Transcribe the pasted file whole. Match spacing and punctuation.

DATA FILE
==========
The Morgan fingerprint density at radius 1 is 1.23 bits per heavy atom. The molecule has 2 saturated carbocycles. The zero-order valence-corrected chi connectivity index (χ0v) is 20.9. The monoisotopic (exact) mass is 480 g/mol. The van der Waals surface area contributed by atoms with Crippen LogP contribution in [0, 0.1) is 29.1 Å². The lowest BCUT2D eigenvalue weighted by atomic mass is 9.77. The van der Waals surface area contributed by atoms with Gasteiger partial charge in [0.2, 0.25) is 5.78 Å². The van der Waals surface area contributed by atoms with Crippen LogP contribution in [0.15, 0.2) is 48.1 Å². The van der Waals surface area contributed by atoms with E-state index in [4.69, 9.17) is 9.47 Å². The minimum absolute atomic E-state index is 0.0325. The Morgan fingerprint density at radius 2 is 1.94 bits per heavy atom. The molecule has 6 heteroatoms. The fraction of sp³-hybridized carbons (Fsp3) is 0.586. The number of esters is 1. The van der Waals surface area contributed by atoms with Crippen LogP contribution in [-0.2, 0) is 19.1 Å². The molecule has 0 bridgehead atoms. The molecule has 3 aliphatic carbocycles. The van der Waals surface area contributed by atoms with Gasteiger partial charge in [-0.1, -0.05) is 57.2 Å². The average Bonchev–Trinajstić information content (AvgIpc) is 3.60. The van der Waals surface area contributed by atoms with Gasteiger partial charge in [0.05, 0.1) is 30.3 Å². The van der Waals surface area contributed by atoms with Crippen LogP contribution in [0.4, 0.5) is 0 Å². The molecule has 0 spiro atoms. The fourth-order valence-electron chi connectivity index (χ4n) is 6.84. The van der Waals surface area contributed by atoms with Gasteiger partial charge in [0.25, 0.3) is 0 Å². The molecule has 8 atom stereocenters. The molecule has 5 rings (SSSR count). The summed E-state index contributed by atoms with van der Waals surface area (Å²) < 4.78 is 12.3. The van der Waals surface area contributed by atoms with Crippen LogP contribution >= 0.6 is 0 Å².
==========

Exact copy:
The Morgan fingerprint density at radius 1 is 1.23 bits per heavy atom. The molecule has 2 saturated carbocycles. The zero-order valence-corrected chi connectivity index (χ0v) is 20.9. The monoisotopic (exact) mass is 480 g/mol. The van der Waals surface area contributed by atoms with Crippen LogP contribution in [0, 0.1) is 29.1 Å². The lowest BCUT2D eigenvalue weighted by atomic mass is 9.77. The van der Waals surface area contributed by atoms with Gasteiger partial charge in [0.2, 0.25) is 5.78 Å². The van der Waals surface area contributed by atoms with Crippen LogP contribution in [0.15, 0.2) is 48.1 Å². The van der Waals surface area contributed by atoms with E-state index in [4.69, 9.17) is 9.47 Å². The minimum absolute atomic E-state index is 0.0325. The Morgan fingerprint density at radius 2 is 1.94 bits per heavy atom. The molecule has 6 heteroatoms. The fraction of sp³-hybridized carbons (Fsp3) is 0.586. The number of esters is 1. The van der Waals surface area contributed by atoms with Crippen LogP contribution in [-0.2, 0) is 19.1 Å². The molecule has 0 bridgehead atoms. The molecule has 3 aliphatic carbocycles. The van der Waals surface area contributed by atoms with Gasteiger partial charge in [-0.1, -0.05) is 57.2 Å². The average Bonchev–Trinajstić information content (AvgIpc) is 3.60. The van der Waals surface area contributed by atoms with Gasteiger partial charge in [0.05, 0.1) is 30.3 Å². The van der Waals surface area contributed by atoms with Crippen LogP contribution in [0.4, 0.5) is 0 Å². The molecule has 0 spiro atoms. The fourth-order valence-electron chi connectivity index (χ4n) is 6.84. The van der Waals surface area contributed by atoms with Gasteiger partial charge in [0.25, 0.3) is 0 Å². The molecule has 8 atom stereocenters. The molecule has 5 rings (SSSR count). The summed E-state index contributed by atoms with van der Waals surface area (Å²) < 4.78 is 12.3. The van der Waals surface area contributed by atoms with Crippen LogP contribution >= 0.6 is 0 Å².